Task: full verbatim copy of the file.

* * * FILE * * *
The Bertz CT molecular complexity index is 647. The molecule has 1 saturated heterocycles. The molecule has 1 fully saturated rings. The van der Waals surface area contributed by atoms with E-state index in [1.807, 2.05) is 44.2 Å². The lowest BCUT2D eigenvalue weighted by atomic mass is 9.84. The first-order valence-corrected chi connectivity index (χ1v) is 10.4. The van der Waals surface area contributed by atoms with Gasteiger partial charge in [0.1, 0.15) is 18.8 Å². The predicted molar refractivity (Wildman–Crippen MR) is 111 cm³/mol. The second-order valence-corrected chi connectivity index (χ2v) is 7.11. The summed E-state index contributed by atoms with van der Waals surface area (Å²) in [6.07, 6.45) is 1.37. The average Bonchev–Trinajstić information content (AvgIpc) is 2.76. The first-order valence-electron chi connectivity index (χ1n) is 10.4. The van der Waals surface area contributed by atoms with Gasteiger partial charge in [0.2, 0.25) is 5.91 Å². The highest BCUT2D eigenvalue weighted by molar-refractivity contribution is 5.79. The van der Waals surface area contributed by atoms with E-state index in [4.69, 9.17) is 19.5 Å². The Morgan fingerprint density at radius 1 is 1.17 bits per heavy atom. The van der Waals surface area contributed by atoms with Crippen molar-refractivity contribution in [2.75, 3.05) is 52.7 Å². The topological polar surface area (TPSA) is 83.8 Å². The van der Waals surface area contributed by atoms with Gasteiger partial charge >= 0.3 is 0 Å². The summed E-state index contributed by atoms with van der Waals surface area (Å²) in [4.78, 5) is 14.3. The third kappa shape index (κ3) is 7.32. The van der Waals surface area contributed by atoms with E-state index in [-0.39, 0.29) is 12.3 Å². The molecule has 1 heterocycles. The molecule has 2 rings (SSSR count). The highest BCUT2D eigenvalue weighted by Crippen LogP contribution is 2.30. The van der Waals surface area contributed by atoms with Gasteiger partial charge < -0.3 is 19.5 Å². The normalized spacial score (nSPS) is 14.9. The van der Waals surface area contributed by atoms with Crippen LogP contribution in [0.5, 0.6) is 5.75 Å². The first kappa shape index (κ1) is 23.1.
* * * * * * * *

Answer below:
The Bertz CT molecular complexity index is 647. The molecule has 1 saturated heterocycles. The molecule has 1 fully saturated rings. The van der Waals surface area contributed by atoms with E-state index in [1.807, 2.05) is 44.2 Å². The lowest BCUT2D eigenvalue weighted by atomic mass is 9.84. The first-order valence-corrected chi connectivity index (χ1v) is 10.4. The van der Waals surface area contributed by atoms with Gasteiger partial charge in [0.1, 0.15) is 18.8 Å². The predicted molar refractivity (Wildman–Crippen MR) is 111 cm³/mol. The second-order valence-corrected chi connectivity index (χ2v) is 7.11. The summed E-state index contributed by atoms with van der Waals surface area (Å²) in [6.07, 6.45) is 1.37. The average Bonchev–Trinajstić information content (AvgIpc) is 2.76. The first-order valence-electron chi connectivity index (χ1n) is 10.4. The van der Waals surface area contributed by atoms with Gasteiger partial charge in [0.2, 0.25) is 5.91 Å². The highest BCUT2D eigenvalue weighted by molar-refractivity contribution is 5.79. The van der Waals surface area contributed by atoms with E-state index in [4.69, 9.17) is 19.5 Å². The Morgan fingerprint density at radius 1 is 1.17 bits per heavy atom. The van der Waals surface area contributed by atoms with Crippen molar-refractivity contribution in [2.75, 3.05) is 52.7 Å². The topological polar surface area (TPSA) is 83.8 Å². The van der Waals surface area contributed by atoms with Gasteiger partial charge >= 0.3 is 0 Å². The summed E-state index contributed by atoms with van der Waals surface area (Å²) in [4.78, 5) is 14.3. The third kappa shape index (κ3) is 7.32. The van der Waals surface area contributed by atoms with E-state index in [-0.39, 0.29) is 12.3 Å². The molecule has 1 heterocycles. The molecule has 2 rings (SSSR count). The highest BCUT2D eigenvalue weighted by Crippen LogP contribution is 2.30. The van der Waals surface area contributed by atoms with Gasteiger partial charge < -0.3 is 19.5 Å². The normalized spacial score (nSPS) is 14.9. The van der Waals surface area contributed by atoms with Crippen LogP contribution in [0.5, 0.6) is 5.75 Å². The first kappa shape index (κ1) is 23.1.